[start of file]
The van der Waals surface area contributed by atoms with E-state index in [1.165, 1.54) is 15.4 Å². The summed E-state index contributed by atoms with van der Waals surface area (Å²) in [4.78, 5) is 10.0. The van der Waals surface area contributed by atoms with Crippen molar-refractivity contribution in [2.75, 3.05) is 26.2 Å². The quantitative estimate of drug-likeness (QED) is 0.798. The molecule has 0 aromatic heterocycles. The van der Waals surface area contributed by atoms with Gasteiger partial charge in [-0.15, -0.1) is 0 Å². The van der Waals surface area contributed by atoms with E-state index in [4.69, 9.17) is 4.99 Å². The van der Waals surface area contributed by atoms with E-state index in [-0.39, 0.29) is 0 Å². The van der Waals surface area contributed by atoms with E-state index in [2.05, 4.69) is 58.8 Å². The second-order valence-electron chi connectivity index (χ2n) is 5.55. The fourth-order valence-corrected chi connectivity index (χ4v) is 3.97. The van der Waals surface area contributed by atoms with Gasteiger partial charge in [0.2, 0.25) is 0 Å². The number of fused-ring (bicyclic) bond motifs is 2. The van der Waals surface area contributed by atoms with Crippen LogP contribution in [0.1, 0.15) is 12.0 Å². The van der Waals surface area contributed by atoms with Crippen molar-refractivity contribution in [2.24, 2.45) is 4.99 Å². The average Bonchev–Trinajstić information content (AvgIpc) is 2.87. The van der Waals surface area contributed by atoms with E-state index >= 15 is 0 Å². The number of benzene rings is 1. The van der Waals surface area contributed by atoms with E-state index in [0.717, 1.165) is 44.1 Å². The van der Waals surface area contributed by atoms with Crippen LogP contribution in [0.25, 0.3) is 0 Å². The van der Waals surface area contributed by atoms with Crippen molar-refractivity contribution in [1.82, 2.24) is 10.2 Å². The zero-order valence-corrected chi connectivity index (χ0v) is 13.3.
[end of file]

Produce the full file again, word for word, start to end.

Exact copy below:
The van der Waals surface area contributed by atoms with E-state index in [1.165, 1.54) is 15.4 Å². The summed E-state index contributed by atoms with van der Waals surface area (Å²) in [4.78, 5) is 10.0. The van der Waals surface area contributed by atoms with Crippen molar-refractivity contribution in [2.75, 3.05) is 26.2 Å². The quantitative estimate of drug-likeness (QED) is 0.798. The molecule has 0 aromatic heterocycles. The van der Waals surface area contributed by atoms with Gasteiger partial charge in [-0.15, -0.1) is 0 Å². The van der Waals surface area contributed by atoms with E-state index in [4.69, 9.17) is 4.99 Å². The van der Waals surface area contributed by atoms with E-state index in [-0.39, 0.29) is 0 Å². The van der Waals surface area contributed by atoms with E-state index in [2.05, 4.69) is 58.8 Å². The second-order valence-electron chi connectivity index (χ2n) is 5.55. The fourth-order valence-corrected chi connectivity index (χ4v) is 3.97. The van der Waals surface area contributed by atoms with Gasteiger partial charge in [0.2, 0.25) is 0 Å². The number of fused-ring (bicyclic) bond motifs is 2. The van der Waals surface area contributed by atoms with Crippen LogP contribution in [0.1, 0.15) is 12.0 Å². The van der Waals surface area contributed by atoms with Crippen molar-refractivity contribution in [2.24, 2.45) is 4.99 Å². The average Bonchev–Trinajstić information content (AvgIpc) is 2.87. The van der Waals surface area contributed by atoms with E-state index >= 15 is 0 Å². The number of benzene rings is 1. The van der Waals surface area contributed by atoms with E-state index in [0.717, 1.165) is 44.1 Å². The van der Waals surface area contributed by atoms with Crippen LogP contribution in [0.25, 0.3) is 0 Å². The van der Waals surface area contributed by atoms with Crippen molar-refractivity contribution in [1.82, 2.24) is 10.2 Å². The zero-order valence-corrected chi connectivity index (χ0v) is 13.3.